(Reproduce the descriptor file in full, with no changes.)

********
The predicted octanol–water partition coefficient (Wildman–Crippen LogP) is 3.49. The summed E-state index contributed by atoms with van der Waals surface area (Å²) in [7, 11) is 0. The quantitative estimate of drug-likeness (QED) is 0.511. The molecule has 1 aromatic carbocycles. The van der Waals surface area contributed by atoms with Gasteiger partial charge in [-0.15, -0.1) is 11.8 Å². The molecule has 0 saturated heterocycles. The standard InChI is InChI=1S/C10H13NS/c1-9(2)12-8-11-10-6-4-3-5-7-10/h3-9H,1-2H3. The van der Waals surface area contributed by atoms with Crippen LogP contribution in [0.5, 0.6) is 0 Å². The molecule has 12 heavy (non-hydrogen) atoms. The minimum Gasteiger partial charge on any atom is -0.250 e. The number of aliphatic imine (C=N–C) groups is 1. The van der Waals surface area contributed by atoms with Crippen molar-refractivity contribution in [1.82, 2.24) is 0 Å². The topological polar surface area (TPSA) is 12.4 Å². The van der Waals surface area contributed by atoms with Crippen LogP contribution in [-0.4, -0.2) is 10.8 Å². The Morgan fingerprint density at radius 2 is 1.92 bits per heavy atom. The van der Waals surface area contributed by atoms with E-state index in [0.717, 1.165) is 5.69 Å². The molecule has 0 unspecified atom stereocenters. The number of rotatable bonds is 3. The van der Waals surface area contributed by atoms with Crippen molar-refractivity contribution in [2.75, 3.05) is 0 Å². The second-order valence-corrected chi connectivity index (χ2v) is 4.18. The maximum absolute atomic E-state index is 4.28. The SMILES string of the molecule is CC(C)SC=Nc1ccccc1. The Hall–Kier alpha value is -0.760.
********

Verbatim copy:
The predicted octanol–water partition coefficient (Wildman–Crippen LogP) is 3.49. The summed E-state index contributed by atoms with van der Waals surface area (Å²) in [7, 11) is 0. The quantitative estimate of drug-likeness (QED) is 0.511. The molecule has 1 aromatic carbocycles. The van der Waals surface area contributed by atoms with Gasteiger partial charge in [-0.15, -0.1) is 11.8 Å². The molecule has 0 saturated heterocycles. The standard InChI is InChI=1S/C10H13NS/c1-9(2)12-8-11-10-6-4-3-5-7-10/h3-9H,1-2H3. The van der Waals surface area contributed by atoms with Crippen LogP contribution in [0.5, 0.6) is 0 Å². The molecule has 12 heavy (non-hydrogen) atoms. The minimum Gasteiger partial charge on any atom is -0.250 e. The number of aliphatic imine (C=N–C) groups is 1. The van der Waals surface area contributed by atoms with Crippen molar-refractivity contribution in [1.82, 2.24) is 0 Å². The topological polar surface area (TPSA) is 12.4 Å². The van der Waals surface area contributed by atoms with Crippen LogP contribution in [-0.4, -0.2) is 10.8 Å². The Morgan fingerprint density at radius 2 is 1.92 bits per heavy atom. The van der Waals surface area contributed by atoms with E-state index in [0.717, 1.165) is 5.69 Å². The molecule has 0 unspecified atom stereocenters. The number of rotatable bonds is 3. The van der Waals surface area contributed by atoms with Crippen molar-refractivity contribution in [2.75, 3.05) is 0 Å². The second-order valence-corrected chi connectivity index (χ2v) is 4.18. The maximum absolute atomic E-state index is 4.28. The SMILES string of the molecule is CC(C)SC=Nc1ccccc1. The Hall–Kier alpha value is -0.760.